12. The parallels between human and dog testing are many, especially in terms of the challenges (and potential) arising from the market move to Direct-to-Consumer testing in both species. I talked about these issues in my presentation to the AVMA conference. In the slide here, I make the point that in recent years there have been rapid changes, not only in the fantastic and ongoing developments in science and technology, but also in terms of how and why genetic testing is accessed by consumers. And not just in the dog world. For humans as well, genetic testing is very mu
  13. Thanks to our co-hosts, The Kennel Club, the 4th International Dog Health Workshop was a great success. The consensus seems to be that the IDHWs just keep getting better and better. This is due in great part to the efforts of the attendees - decision leaders from 18 countries, representing all stakeholders in dog health and welfare - including representatives from research, the veterinary world, welfare organizations, kennel and breed organizations, and more. Stellar plenary speakers set the tone for intense and productive breakout sessions in the various themes. The themes were: Genetics
  14. Sources of accurate and relevant COVID-19 information for your dog, your puppies and you. In the face of the great uncertainty surrounding COVID-19 and its impact on pets and pet owners, many veterinary and regulatory organizations have been providing excellent information and advice, as have kennel and breed organizations. It is important to remember that recommendations and restrictions vary depending on location and owners need to access and follow local recommendations, especially as to issues around accessing veterinary care. An additional challenge is that the advice and situation
  15. The SKK - Svenka Kennelklubben (Swedish Kennel Club, in English), is Sweden's largest organisation dedicated to dogs and dog owners. We represent the interests of our 300,000 members – first time dog owners, experienced breeders, hunters, dog lovers, puppy buyers, exhibitors, agility competitors and many more. Website: http://www.skk.se/en/ Database: Avelsdata Follow this link for the SKK Blog at DogWellNet Follow this link for more information on the Swedish Kennel Club including our organizational structure, code of ethics, and more.
  16. The Kennel Club is the largest organization in the UK devoted to dog health, welfare and training. Its objective is to ensure that dogs live healthy, happy lives with responsible owners. Website: http://www.thekennelclub.org.uk
  17. The French Kennel Club - SOCIÉTÉ CENTRALE CANINE (SCC) - was founded in 1881 as a non-profit organization by dog fanciers aiming to replenish native dog breeds and to bring in and establish foreign ones as well. The Société Centrale Canine became soon the reference canine organization, being recognized as a public interest organization by decree of the Council of State in April 1914. The SCC is proud to be one of the founders of the FCI in 1911, together with the Kennel Clubs from Germany, Austria, Belgium and the Netherlands. Website: https://www.centrale-canine.fr/ Follow this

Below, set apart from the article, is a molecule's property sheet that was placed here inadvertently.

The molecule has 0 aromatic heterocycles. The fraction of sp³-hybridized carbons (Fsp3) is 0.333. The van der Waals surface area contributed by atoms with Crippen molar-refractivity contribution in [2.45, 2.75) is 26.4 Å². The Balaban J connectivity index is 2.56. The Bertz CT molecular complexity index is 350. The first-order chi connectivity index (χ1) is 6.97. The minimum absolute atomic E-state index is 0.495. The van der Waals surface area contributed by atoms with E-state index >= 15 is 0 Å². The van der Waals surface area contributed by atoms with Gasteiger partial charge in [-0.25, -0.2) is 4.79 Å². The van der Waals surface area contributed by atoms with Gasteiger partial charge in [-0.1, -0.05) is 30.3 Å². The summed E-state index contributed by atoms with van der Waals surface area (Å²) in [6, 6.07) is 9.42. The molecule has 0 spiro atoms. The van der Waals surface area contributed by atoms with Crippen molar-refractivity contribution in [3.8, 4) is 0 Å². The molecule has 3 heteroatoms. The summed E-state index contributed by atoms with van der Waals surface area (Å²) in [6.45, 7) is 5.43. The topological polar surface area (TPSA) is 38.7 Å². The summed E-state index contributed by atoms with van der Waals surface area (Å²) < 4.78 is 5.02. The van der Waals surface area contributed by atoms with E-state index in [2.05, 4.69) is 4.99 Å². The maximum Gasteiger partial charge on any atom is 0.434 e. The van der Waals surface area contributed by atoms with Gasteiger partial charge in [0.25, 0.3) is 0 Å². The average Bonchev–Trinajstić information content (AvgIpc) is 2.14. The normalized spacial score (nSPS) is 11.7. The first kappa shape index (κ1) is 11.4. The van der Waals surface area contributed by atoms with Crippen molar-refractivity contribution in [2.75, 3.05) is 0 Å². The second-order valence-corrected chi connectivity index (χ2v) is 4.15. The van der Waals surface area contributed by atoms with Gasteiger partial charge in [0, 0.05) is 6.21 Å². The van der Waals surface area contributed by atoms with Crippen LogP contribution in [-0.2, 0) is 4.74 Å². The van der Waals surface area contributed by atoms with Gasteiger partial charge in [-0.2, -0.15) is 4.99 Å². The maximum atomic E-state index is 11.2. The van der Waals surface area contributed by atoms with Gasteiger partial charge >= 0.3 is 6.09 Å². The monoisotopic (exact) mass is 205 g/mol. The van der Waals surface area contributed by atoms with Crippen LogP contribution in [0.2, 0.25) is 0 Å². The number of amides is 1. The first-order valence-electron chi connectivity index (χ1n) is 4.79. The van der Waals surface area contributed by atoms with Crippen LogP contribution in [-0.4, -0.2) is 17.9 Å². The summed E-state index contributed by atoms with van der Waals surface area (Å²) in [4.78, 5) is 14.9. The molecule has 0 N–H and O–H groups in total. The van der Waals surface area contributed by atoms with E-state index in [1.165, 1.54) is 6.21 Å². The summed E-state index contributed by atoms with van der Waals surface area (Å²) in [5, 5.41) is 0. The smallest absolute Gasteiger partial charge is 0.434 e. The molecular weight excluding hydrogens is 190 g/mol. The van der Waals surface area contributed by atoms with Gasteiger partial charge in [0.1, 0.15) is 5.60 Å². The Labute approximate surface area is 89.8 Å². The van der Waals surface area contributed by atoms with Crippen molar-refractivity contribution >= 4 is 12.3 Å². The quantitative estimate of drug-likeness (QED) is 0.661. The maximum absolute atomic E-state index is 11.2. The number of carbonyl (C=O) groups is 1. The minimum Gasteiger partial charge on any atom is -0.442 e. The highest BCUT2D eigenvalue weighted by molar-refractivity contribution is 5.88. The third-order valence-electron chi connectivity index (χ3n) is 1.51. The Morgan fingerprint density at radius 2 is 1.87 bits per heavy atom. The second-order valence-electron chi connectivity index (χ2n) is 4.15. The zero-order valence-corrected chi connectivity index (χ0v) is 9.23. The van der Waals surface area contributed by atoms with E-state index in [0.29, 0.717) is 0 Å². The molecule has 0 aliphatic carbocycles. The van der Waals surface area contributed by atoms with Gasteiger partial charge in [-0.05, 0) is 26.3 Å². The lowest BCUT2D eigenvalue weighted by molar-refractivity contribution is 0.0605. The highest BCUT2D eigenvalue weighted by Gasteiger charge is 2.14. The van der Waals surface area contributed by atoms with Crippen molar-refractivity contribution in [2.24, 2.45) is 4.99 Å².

18. The Norwegian Kennel Club (NKC) was founded in 1898, and is the largest organisation for dog owners in Norway. Website: https://www.nkk.no/english/category1045.html Norwegian Kennel Club Blog at DogWellNet: - under construction -
  19. Suomen Kennelliitto (Finnish Kennel Club, in English) - Established in 1889, the Finnish Kennel Club is a nationwide expert organisation on canine matters. Its aim is to promote the breeding of pedigree dogs, support diverse dog-related activities and improve dog-keeping standards in Finland. FKC disseminates expert information and serves as a comprehensive lobbying organisation for Finnish and international dog activities. Website: https://www.kennelliitto.fi/en FKC Database: KoiraNet-jalostustietojärjestelmä: https://jalostus.kennelliitto.fi/ PEVISA: https://www.kennelliit
  20. The SKK - Svenska Kennelklubben (Swedish Kennel Club) is Sweden's largest organisation dedicated to dogs and dog owners, representing the interests of their 300,000 members – first time dog owners, experienced breeders, hunters, dog lovers, puppy buyers, exhibitors, agility competitors, and many more. The SKK is one of the founding partners of IPFD.
  21. The Irish Kennel Club promotes the responsible ownership and breeding of dogs throughout Ireland through education, registration, training and support schemes and events. Website: http://www.ikc.ie/ Irish Kennel Club Blog at DogWellNet: - under construction -
  22. National Kennel Clubs are major stakeholders in the governance and regulation of dog breeding. As such, they have been the targets of major criticism related to dog health issues. It is therefore interesting to investigate to what extent health and welfare is a priority for kennel clubs (KCs), and what are the capacities and actions implemented to deal with those issues. A survey was sent in 2017 to 40 KCs with 15 answers received from 11 European (Austria, Belgium, Denmark, France, Germany, Ireland, Latvia, The Netherlands, Norway, Sweden and the UK) and 4 non-European countries (
  23. As many of you may know, there has been a lot of focus of health and welfare issues in brachycephalics and in the spring information about Pugs in the Netherlands. The situation of government regulations on dog breeding is a complex one, and without appropriate inclusion of all relevant stakeholders, we cannot be sure that the best interests of dogs will be served. Our partners the Dutch Kennel Club have been working intensely with various groups and have come out with their thoughtful and evidence-based recommendations in the attached breeding strategy document. Thanks to veterinarian Laura